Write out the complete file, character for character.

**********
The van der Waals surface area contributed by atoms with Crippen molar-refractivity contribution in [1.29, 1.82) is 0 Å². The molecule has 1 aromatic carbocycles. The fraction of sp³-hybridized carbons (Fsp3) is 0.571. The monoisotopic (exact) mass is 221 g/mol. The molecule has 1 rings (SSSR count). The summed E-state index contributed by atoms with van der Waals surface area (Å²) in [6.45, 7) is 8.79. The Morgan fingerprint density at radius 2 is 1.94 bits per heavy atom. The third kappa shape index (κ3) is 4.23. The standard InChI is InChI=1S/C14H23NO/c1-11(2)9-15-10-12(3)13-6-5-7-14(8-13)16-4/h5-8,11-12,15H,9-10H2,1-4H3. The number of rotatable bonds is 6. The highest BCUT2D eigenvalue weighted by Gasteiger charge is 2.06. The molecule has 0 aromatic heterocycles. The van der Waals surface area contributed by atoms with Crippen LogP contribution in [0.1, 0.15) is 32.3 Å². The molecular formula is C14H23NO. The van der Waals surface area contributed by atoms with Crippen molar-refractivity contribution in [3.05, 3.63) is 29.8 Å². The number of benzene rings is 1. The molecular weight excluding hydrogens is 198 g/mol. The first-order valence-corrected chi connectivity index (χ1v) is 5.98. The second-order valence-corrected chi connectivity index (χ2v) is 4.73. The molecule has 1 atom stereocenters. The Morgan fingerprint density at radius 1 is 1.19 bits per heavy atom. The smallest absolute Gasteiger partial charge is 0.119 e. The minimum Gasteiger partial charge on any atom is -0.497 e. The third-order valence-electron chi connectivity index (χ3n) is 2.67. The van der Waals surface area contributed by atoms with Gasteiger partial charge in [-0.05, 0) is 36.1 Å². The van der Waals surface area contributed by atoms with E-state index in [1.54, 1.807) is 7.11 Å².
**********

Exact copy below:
The van der Waals surface area contributed by atoms with Crippen molar-refractivity contribution in [1.29, 1.82) is 0 Å². The molecule has 1 aromatic carbocycles. The fraction of sp³-hybridized carbons (Fsp3) is 0.571. The monoisotopic (exact) mass is 221 g/mol. The molecule has 1 rings (SSSR count). The summed E-state index contributed by atoms with van der Waals surface area (Å²) in [6.45, 7) is 8.79. The Morgan fingerprint density at radius 2 is 1.94 bits per heavy atom. The third kappa shape index (κ3) is 4.23. The standard InChI is InChI=1S/C14H23NO/c1-11(2)9-15-10-12(3)13-6-5-7-14(8-13)16-4/h5-8,11-12,15H,9-10H2,1-4H3. The number of rotatable bonds is 6. The highest BCUT2D eigenvalue weighted by Gasteiger charge is 2.06. The molecule has 0 aromatic heterocycles. The van der Waals surface area contributed by atoms with Crippen LogP contribution in [0.1, 0.15) is 32.3 Å². The molecular formula is C14H23NO. The van der Waals surface area contributed by atoms with Crippen molar-refractivity contribution in [3.05, 3.63) is 29.8 Å². The number of benzene rings is 1. The molecular weight excluding hydrogens is 198 g/mol. The first-order valence-corrected chi connectivity index (χ1v) is 5.98. The second-order valence-corrected chi connectivity index (χ2v) is 4.73. The molecule has 1 atom stereocenters. The Morgan fingerprint density at radius 1 is 1.19 bits per heavy atom. The smallest absolute Gasteiger partial charge is 0.119 e. The minimum Gasteiger partial charge on any atom is -0.497 e. The third-order valence-electron chi connectivity index (χ3n) is 2.67. The van der Waals surface area contributed by atoms with Gasteiger partial charge in [-0.05, 0) is 36.1 Å². The van der Waals surface area contributed by atoms with E-state index in [1.54, 1.807) is 7.11 Å².